A sign outside the Adcock Ingram offices in Johannesburg. Picture: REUTERS
A sign outside the Adcock Ingram offices in Johannesburg. Picture: REUTERS

SA’s second-biggest pharmaceutical manufacturer Adcock Ingram expects its new AIDS drug contract with the state to improve the fortunes of its loss-making Wadeville plant, CEO Andy Hall said on Thursday as the company released its interim results to end-December.

Adcock Ingram announced a 16% increase in headline earnings per share (HEPS) to R217.20, due to matching growth in turnover, which rose 16% to R3.6bn. Profit for the six months rose 12% to R361m. Adcock Ingram sells generic prescription medicines and over-the-counter products that include popular painkillers Panado and the cold and flu medicine Corenza-C.

The Treasury announced the results of the government’s next three-year AIDS drug tender, which begins on July 1, last week. Adcock Ingram was awarded 12% of the contract, giving it about R1.8bn worth of business before VAT. It won an eighth of the supply contract for a new triple combination pill containing dolutegravir that is set to become the backbone of treatment for state patients, as well as several smaller contracts to supply other antiretrovirals (ARVs).

While margins on ARVS supplied to the state are thinner than on other medicines, they are nevertheless profitable and can help companies achieve economies of scale in their production facilities. “We would not be in the tender if there was no money in it. We simply can’t afford to do unprofitable business as a listed company,” said Hall. “There are other benefits. The Wadeville factory doesn’t do enough throughput to recover all of its costs. Any ARV business we can put in there helps the bottom line,” he said in an interview with Business Day.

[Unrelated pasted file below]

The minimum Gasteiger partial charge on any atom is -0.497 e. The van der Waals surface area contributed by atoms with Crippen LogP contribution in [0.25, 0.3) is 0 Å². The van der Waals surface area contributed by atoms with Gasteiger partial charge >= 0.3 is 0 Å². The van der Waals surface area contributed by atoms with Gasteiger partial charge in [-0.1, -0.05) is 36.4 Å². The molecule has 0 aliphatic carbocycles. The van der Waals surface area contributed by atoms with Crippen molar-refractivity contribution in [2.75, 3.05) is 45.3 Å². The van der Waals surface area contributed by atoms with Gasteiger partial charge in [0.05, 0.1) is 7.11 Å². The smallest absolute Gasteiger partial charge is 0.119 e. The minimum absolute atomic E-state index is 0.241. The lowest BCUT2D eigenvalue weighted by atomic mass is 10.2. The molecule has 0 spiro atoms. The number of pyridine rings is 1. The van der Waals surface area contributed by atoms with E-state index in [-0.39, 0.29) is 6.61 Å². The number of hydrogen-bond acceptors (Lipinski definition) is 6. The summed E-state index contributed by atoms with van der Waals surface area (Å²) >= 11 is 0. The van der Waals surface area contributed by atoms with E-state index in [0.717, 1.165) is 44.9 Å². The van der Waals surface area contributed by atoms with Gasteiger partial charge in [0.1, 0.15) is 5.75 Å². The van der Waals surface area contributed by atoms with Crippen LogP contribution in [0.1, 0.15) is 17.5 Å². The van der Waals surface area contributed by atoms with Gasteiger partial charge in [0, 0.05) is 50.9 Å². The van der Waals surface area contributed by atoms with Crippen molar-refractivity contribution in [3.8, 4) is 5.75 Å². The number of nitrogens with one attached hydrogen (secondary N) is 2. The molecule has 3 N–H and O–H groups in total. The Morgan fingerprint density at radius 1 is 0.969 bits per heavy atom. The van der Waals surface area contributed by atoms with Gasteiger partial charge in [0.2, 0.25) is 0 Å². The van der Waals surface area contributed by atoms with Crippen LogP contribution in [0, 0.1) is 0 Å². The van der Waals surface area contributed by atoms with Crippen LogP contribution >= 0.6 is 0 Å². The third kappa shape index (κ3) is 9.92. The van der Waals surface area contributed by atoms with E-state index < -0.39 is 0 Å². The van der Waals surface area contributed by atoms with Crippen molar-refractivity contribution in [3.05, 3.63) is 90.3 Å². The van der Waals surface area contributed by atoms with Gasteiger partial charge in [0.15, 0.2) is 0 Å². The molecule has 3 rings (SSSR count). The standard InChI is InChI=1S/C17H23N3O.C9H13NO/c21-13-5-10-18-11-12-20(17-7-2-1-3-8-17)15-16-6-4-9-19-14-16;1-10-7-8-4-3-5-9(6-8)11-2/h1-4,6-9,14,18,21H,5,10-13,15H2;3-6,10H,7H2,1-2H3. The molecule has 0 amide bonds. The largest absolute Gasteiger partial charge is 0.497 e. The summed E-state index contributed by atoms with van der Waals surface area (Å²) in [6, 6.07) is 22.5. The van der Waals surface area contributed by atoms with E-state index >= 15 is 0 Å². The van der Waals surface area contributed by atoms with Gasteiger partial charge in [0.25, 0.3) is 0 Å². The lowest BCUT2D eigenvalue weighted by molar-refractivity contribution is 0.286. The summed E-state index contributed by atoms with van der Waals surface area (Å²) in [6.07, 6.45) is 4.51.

The Wadeville factory is primarily an ARV tableting facility, but has not achieved the throughput Adcock Ingram anticipated because its fortunes have swung sharply with government tenders. In 2010, it got just 4% the AIDS drug tender, despite having won 21% of the 2008 award. While pharmaceutical companies recognised the government’s need to negotiate the best possible prices, local manufacturers would prefer longer contracts to offset some of the risks of investing in the sector, he said.

Adcock said each of its four business units had delivered a solid performance during the period under review. It declared an interim dividend of 100c per share, an increase of 16% compared to the corresponding period last year.

Looking ahead, Hall said trading conditions were likely to remain tough in the face of constrained consumer spending and limited scope to raise prices for private-sector medicine sales, which are tightly controlled by the state.


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